But while it would be easy to catalogue instances of India’s abuse and indifference towards women and use it as evidence of the country’s more entrenched misogyny, it wouldn’t be entirely accurate. Misogynistic violence is certainly a problem in India and it is perhaps allowed to proliferate a little more easily due in part to its expansive size and massive population, but violence against women isn’t confined to that country alone. And while it might be addressed in an infuriatingly light handed way by authorities, the response from the public is often anything but.

It was only at the end of 2012 that Jyoti Pandey Singh, a 23-year-old student, was brutally gang raped while travelling on a bus in Munirka, South Delhi. Singh’s suffered internal injuries so severe that she died in hospital thirteen days later. Her murder prompted nation-wide outrage; tens of thousands of people - women, men and children alike - marched across India in protest of the continued violence faced by women and children in India and the weak judicial treatment of rapists.

Two Indian teenagers were raped and hung from a tree.

Two Indian teenagers were raped and hung from a tree. Photo: AP

As a result of the public outpouring of anger and grief, new laws were introduced to mete out harsher penalties for rapists. From something truly heinous and gut wrenching came change - and it was the public which demanded this.

In 1972, a teenage girl was raped by two policemen in Kolkata. The girl, Mathura, was an adivasi - a member of one of the Indigenous tribes and accorded similar status to the Dalit. At this time, it was considered shameful to be the victim of rape (indeed, it still is in many parts of the world, not just India).

Despite her lowly social status and the mores of the time, Mathura pursued her case in court. After her attackers were found guilty, India’s High Court decided Mathura was lying and overturned their convictions. It was a terrible blow for a woman who had bravely taken on the establishment against the odds.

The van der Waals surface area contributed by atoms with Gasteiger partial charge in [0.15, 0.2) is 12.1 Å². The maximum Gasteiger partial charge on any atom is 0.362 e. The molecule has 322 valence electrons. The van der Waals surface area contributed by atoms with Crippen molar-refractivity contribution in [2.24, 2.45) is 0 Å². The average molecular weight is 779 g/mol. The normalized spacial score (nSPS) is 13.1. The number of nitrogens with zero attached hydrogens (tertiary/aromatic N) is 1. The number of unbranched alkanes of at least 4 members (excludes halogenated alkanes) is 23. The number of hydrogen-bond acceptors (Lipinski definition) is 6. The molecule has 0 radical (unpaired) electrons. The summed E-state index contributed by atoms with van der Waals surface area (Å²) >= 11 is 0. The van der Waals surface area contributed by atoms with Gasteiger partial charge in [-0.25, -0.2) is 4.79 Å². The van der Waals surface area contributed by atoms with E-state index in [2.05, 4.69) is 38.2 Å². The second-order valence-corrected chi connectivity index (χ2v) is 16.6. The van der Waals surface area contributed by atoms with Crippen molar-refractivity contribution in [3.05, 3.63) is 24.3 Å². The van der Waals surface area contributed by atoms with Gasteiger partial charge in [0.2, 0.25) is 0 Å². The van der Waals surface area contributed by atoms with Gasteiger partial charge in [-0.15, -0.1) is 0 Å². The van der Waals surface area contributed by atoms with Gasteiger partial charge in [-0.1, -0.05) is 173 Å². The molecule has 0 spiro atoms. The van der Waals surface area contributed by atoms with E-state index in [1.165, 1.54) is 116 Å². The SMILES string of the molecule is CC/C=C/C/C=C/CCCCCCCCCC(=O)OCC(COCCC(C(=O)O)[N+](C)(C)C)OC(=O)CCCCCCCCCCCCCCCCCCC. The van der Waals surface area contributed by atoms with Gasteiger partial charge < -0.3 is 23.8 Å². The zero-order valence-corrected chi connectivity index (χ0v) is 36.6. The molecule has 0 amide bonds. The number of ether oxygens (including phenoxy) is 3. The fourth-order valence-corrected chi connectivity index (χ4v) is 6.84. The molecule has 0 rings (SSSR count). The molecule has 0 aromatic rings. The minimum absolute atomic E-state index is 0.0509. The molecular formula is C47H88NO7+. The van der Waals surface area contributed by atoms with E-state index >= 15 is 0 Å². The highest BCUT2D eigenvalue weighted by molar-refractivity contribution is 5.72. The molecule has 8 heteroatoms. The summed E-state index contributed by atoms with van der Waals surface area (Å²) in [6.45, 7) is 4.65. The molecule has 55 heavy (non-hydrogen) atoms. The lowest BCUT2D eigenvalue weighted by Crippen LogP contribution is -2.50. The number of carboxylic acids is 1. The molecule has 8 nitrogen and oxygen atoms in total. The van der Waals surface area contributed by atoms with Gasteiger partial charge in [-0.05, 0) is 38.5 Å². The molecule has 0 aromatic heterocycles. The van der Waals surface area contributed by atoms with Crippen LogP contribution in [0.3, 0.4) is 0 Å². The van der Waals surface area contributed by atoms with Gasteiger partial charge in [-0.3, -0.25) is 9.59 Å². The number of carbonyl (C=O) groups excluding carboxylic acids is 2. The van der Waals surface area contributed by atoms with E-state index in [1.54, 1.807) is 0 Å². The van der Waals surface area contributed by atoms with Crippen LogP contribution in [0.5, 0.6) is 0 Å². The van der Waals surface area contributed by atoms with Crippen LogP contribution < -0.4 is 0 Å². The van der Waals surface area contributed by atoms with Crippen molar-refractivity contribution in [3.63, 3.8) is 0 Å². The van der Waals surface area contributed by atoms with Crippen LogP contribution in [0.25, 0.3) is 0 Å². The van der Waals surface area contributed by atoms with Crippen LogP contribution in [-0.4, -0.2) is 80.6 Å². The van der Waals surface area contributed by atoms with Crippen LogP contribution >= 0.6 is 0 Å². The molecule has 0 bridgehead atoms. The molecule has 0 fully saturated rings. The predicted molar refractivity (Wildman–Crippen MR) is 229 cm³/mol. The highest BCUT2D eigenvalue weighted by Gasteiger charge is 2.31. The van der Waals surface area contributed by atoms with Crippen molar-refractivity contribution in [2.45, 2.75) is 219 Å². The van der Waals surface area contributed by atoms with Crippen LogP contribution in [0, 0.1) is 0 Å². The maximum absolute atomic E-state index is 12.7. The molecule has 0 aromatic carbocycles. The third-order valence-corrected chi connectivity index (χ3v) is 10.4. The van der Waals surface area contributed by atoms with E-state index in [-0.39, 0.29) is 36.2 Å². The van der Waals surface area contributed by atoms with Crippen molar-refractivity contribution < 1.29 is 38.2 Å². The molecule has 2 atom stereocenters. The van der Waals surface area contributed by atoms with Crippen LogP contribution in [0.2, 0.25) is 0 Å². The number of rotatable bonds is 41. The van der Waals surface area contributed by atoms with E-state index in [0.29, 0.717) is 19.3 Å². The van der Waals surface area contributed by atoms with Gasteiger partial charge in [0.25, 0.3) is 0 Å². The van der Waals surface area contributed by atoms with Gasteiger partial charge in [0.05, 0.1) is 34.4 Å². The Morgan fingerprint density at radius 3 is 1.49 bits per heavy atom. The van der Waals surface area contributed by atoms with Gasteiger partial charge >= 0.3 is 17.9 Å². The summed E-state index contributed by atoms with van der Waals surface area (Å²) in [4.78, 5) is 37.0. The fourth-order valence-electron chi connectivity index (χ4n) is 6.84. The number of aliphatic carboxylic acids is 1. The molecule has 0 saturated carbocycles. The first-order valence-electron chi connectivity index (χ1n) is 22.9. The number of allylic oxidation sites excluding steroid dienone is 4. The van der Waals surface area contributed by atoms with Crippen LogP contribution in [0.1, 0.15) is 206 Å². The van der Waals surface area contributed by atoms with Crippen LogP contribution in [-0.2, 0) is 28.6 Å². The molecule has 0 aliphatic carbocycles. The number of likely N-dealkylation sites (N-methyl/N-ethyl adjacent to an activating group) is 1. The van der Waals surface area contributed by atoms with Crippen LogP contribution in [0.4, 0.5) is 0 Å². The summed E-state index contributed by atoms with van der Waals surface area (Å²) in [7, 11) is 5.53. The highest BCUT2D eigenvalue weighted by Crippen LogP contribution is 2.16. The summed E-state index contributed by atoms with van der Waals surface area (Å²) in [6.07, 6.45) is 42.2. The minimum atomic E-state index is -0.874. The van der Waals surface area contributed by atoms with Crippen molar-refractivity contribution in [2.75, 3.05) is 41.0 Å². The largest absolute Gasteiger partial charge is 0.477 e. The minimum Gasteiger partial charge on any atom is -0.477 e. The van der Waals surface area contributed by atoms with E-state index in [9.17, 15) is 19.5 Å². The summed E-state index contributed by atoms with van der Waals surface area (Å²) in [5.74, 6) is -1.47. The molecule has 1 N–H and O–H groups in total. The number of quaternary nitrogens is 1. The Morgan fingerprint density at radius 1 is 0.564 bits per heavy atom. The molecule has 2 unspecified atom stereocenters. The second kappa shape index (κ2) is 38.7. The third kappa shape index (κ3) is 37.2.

But Mathura’s case did spark nationwide change. It spawned a women’s movement, members of which would march eight years later to implore the High Court to reconsider Mathura’s case. Those who protested in favour of Mathura were instrumental in bringing about the reform of sexual assault laws.

And 40 odd years later, it was that same power of public outcry which led to the nation seeking political and judicial justice for Jyoti Pandey Singh. I suspect that with this latest horrific case of sexual violence in Uttar Pradesh, further change will be wrought not only for women but also for Dalit rights.

So while it’s tempting to wholly condemn a nation when you hear of these things, it’s shortsighted. Much of India’s citizenry has proven themselves not only committed to changing laws to support women, but also to lending their voices to one very loud cry in their favour.

Activist groups around the country battle tirelessly to bring the plight of violence against women to the public’s attention. These are actions we’re still yet to see in parts of the West we like to pretend are enlightened and progressive, where we are so used to having stories of rape cast through the eyes of the ‘promising young men’ who commit it that we are surprised to hear of a community that actually rallies behind a victim.

Does this mean that India is a utopia of public equality? Absolutely not - no country or culture is. The whole of humanity and its history has been party to a war on women.

But together, the people of India ARE rising to bring change and liberation to everyone. Misogyny is a splinter whose root we cannot always see - but with the right pressure, eventually even the gnarliest of thorns can be pushed out to make way for healing.